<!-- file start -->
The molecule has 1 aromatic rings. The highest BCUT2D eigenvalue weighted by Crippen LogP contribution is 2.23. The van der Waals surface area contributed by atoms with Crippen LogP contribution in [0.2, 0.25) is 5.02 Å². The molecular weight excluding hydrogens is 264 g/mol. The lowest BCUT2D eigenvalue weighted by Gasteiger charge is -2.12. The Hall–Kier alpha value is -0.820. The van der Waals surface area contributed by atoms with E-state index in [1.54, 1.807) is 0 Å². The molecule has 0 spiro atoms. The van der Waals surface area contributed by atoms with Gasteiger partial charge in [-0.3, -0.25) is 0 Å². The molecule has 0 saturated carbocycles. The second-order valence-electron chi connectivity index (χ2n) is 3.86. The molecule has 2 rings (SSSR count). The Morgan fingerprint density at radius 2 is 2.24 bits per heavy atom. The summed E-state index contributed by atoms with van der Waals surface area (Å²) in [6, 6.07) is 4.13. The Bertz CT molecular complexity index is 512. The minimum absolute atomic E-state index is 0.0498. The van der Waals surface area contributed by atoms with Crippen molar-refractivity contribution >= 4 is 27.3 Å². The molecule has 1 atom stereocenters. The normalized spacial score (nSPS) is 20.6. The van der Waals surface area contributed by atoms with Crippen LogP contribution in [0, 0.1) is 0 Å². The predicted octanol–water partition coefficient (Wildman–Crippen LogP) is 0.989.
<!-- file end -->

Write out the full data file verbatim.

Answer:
The molecule has 1 aromatic rings. The highest BCUT2D eigenvalue weighted by Crippen LogP contribution is 2.23. The van der Waals surface area contributed by atoms with Crippen LogP contribution in [0.2, 0.25) is 5.02 Å². The molecular weight excluding hydrogens is 264 g/mol. The lowest BCUT2D eigenvalue weighted by Gasteiger charge is -2.12. The Hall–Kier alpha value is -0.820. The van der Waals surface area contributed by atoms with E-state index in [1.54, 1.807) is 0 Å². The molecule has 0 spiro atoms. The van der Waals surface area contributed by atoms with Gasteiger partial charge in [-0.3, -0.25) is 0 Å². The molecule has 0 saturated carbocycles. The second-order valence-electron chi connectivity index (χ2n) is 3.86. The molecule has 2 rings (SSSR count). The Morgan fingerprint density at radius 2 is 2.24 bits per heavy atom. The summed E-state index contributed by atoms with van der Waals surface area (Å²) in [6, 6.07) is 4.13. The Bertz CT molecular complexity index is 512. The minimum absolute atomic E-state index is 0.0498. The van der Waals surface area contributed by atoms with Crippen molar-refractivity contribution >= 4 is 27.3 Å². The molecule has 1 atom stereocenters. The normalized spacial score (nSPS) is 20.6. The van der Waals surface area contributed by atoms with Crippen LogP contribution in [0, 0.1) is 0 Å². The predicted octanol–water partition coefficient (Wildman–Crippen LogP) is 0.989.